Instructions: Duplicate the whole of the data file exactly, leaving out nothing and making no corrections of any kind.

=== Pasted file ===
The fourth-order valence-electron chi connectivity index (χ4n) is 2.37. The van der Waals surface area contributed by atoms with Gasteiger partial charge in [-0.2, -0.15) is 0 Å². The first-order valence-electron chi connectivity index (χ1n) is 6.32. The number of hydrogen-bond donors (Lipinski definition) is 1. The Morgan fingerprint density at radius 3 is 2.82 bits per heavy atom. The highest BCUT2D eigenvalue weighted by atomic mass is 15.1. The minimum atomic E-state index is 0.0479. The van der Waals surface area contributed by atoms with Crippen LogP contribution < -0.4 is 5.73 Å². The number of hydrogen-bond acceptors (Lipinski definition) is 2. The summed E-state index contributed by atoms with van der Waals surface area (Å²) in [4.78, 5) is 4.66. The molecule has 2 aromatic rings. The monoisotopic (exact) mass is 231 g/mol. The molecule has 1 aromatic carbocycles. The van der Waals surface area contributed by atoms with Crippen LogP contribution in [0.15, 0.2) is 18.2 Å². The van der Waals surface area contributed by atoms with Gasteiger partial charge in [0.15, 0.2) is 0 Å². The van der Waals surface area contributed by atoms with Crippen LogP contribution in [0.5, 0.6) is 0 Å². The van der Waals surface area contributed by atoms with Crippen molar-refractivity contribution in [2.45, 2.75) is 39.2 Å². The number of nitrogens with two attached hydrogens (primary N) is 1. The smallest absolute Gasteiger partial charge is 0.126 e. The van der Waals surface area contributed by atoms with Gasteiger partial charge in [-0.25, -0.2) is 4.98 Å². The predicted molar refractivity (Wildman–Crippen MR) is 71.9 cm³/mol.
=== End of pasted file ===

The fourth-order valence-electron chi connectivity index (χ4n) is 2.37. The van der Waals surface area contributed by atoms with Gasteiger partial charge in [-0.2, -0.15) is 0 Å². The first-order valence-electron chi connectivity index (χ1n) is 6.32. The number of hydrogen-bond donors (Lipinski definition) is 1. The Morgan fingerprint density at radius 3 is 2.82 bits per heavy atom. The highest BCUT2D eigenvalue weighted by atomic mass is 15.1. The minimum atomic E-state index is 0.0479. The van der Waals surface area contributed by atoms with Crippen LogP contribution < -0.4 is 5.73 Å². The number of hydrogen-bond acceptors (Lipinski definition) is 2. The summed E-state index contributed by atoms with van der Waals surface area (Å²) in [4.78, 5) is 4.66. The molecule has 2 aromatic rings. The monoisotopic (exact) mass is 231 g/mol. The molecule has 1 aromatic carbocycles. The van der Waals surface area contributed by atoms with Crippen LogP contribution in [0.15, 0.2) is 18.2 Å². The van der Waals surface area contributed by atoms with Gasteiger partial charge in [0.15, 0.2) is 0 Å². The van der Waals surface area contributed by atoms with Crippen LogP contribution in [0.5, 0.6) is 0 Å². The van der Waals surface area contributed by atoms with Crippen molar-refractivity contribution in [2.45, 2.75) is 39.2 Å². The number of nitrogens with two attached hydrogens (primary N) is 1. The smallest absolute Gasteiger partial charge is 0.126 e. The van der Waals surface area contributed by atoms with Gasteiger partial charge in [-0.25, -0.2) is 4.98 Å². The predicted molar refractivity (Wildman–Crippen MR) is 71.9 cm³/mol.